Your workplace culture is fundamental to your business success. When you define and communicate your company’s values, and hire people who meet those values, you can build a motivated workforce that focuses on your customers and helps your business prosper.
Identify your 'noble purpose'
Start by collaborating with your team to define and align on your purpose:
- What's important about what your business does?
- What do you all love about what you do?
- What makes your business unique?
Your business purpose is integral to your company's mission and brand. No matter the size of your business, determining your workplace culture should be a focus from the very beginning.
As Co-Founders co-founders of recruitment firm, Morgan & Banks, Geoff and I set our noble purpose and our values with just 12 staff.
The company purpose was: 'Creating success with people.' which served as an inspiring reason to unite and motivate our team.
Put simply,: we interviewed people, secured them the job they were best suited to and really truly wanted and supported their movement up the career ladder. Through success in their work, people had financial stability and that improved their lives. That was our purpose.
Even when we grew to over 2,000 people, we worked to maintain that same workplace culture that we defined at the very start.
Decide on your values and be true to them every day
Work with your team to agree on your business values and the behaviours that underpin those values. These could include:
- How do you communicate with each other?
- How do you define teamwork?
- What defines our approach to our work?
- How do you help your customers?
The next step is to ask, “How do our behaviours in the workplace contribute to our purpose?"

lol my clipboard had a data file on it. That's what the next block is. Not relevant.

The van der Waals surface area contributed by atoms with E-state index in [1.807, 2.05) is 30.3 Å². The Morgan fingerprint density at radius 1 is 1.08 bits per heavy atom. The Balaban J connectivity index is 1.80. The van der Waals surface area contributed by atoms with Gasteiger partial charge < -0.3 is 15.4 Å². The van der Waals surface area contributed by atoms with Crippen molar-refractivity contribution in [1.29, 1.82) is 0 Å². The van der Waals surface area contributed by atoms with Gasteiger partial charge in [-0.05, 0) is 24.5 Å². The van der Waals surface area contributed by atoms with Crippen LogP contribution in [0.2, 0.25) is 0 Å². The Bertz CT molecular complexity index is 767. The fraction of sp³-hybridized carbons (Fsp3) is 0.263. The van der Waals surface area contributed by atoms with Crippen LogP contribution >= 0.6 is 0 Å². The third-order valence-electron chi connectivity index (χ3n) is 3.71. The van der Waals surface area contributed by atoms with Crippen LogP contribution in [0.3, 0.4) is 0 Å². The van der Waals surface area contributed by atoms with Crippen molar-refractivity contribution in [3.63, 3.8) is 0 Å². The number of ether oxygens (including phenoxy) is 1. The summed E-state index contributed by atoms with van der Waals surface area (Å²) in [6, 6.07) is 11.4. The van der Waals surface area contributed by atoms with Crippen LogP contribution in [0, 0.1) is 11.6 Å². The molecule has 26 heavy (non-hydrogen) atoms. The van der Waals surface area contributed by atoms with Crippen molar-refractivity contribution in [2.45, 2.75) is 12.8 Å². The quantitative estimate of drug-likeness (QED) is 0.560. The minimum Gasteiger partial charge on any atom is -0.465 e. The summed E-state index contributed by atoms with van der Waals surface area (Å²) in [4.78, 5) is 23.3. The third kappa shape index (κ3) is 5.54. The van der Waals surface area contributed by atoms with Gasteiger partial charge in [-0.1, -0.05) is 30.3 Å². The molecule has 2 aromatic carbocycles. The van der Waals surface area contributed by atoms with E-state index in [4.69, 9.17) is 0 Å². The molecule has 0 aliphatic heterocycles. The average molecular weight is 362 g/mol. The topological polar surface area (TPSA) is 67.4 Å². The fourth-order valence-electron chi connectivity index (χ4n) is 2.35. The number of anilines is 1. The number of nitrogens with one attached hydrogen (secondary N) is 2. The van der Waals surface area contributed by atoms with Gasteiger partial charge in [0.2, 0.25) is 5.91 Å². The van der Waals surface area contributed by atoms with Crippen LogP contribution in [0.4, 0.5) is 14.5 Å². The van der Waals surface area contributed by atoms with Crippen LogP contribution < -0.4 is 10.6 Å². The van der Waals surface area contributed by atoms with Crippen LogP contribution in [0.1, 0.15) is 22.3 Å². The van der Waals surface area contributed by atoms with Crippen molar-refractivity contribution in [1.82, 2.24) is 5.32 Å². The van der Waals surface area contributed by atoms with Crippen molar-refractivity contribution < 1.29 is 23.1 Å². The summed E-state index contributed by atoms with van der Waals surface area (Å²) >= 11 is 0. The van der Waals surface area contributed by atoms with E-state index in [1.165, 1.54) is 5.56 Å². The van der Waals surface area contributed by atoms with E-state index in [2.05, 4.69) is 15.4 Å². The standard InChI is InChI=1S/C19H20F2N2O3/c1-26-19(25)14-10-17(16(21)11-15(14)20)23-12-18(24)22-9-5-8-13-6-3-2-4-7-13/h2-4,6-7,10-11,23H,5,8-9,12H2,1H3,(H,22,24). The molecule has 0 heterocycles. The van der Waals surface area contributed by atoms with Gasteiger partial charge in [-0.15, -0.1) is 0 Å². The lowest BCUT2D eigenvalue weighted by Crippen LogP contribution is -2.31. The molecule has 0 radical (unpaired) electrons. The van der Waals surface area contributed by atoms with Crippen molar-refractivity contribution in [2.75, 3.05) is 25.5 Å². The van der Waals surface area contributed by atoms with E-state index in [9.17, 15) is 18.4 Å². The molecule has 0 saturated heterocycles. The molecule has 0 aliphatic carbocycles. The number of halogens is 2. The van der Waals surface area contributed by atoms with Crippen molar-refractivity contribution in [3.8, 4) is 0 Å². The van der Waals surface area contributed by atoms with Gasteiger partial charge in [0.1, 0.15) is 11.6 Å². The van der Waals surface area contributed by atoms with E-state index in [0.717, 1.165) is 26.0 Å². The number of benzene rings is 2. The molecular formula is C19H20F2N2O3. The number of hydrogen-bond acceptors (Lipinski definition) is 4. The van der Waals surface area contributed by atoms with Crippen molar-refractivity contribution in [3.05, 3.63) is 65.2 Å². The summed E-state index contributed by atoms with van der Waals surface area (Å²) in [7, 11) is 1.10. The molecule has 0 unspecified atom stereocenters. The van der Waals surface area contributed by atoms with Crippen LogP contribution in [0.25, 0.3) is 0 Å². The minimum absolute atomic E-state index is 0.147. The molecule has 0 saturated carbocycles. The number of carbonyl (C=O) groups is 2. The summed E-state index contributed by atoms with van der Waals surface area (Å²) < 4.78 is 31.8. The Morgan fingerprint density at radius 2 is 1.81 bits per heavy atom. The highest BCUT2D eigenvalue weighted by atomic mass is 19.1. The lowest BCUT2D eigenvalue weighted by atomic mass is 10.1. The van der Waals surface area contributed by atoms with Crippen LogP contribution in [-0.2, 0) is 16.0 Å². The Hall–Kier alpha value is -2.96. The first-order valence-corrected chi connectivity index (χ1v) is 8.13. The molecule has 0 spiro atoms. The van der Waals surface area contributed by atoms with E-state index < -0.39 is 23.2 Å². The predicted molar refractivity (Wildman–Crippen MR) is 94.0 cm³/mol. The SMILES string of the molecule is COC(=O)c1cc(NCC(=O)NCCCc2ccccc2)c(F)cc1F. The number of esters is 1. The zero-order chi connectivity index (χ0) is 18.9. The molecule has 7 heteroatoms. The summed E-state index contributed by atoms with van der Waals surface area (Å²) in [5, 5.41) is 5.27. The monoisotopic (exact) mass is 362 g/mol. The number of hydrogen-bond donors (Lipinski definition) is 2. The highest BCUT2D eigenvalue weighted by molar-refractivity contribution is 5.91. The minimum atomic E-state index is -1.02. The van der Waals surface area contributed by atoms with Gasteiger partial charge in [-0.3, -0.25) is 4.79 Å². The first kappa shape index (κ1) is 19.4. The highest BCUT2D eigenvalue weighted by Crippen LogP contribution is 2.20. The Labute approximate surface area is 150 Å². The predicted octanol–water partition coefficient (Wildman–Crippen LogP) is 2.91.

Be specific; the aim isn't just to feel good, it's to create a set of behaviours that carry through to everyone who works there.
You might decide on being fair, or sustainable, or honest. Then, think about the things you do each day in your particular business.
In our recruitment firm, for example, we decided: we are always honest. We run thorough interviews and we ask people what they're really looking for that speaks to their passion. We don't just place anybody into a vacant role so we can collect the fee. We want the best outcome for the employer and the job seeker.
The set of behaviours you establish for your business can then become the basis for your workplace culture.
Communicate your values so can enforce everything you do
Next, communicate these values and behaviours and make sure that they govern everything you do. That way, everybody who gets hired and trained understands what these values mean. If someone has behaviours that are outside of that framework, you can give them a clear message to change.
It is wise to use these values in your recruitment process, so people start to join you because of that culture. People who don't subscribe to those values won't be attracted to your organisation because it will seem too unfamiliar and demanding.
Make sure you recruit for your values
Once your business articulates its values, then you go out to the market and you sell that dream. If you're advertising for a salesperson to join your company, avoid running a nondescript ad, such as 'Sales executive vacancy open for XYZ Company.'
Make sure your recruitment ads describe the person you want. For example, 'Sales executive who cares,' or 'sales executive who loves technology,' or 'sales executive who likes to innovate.'
How you describe your values, is how you go to market. It's all part of communicating your values, both internally and externally.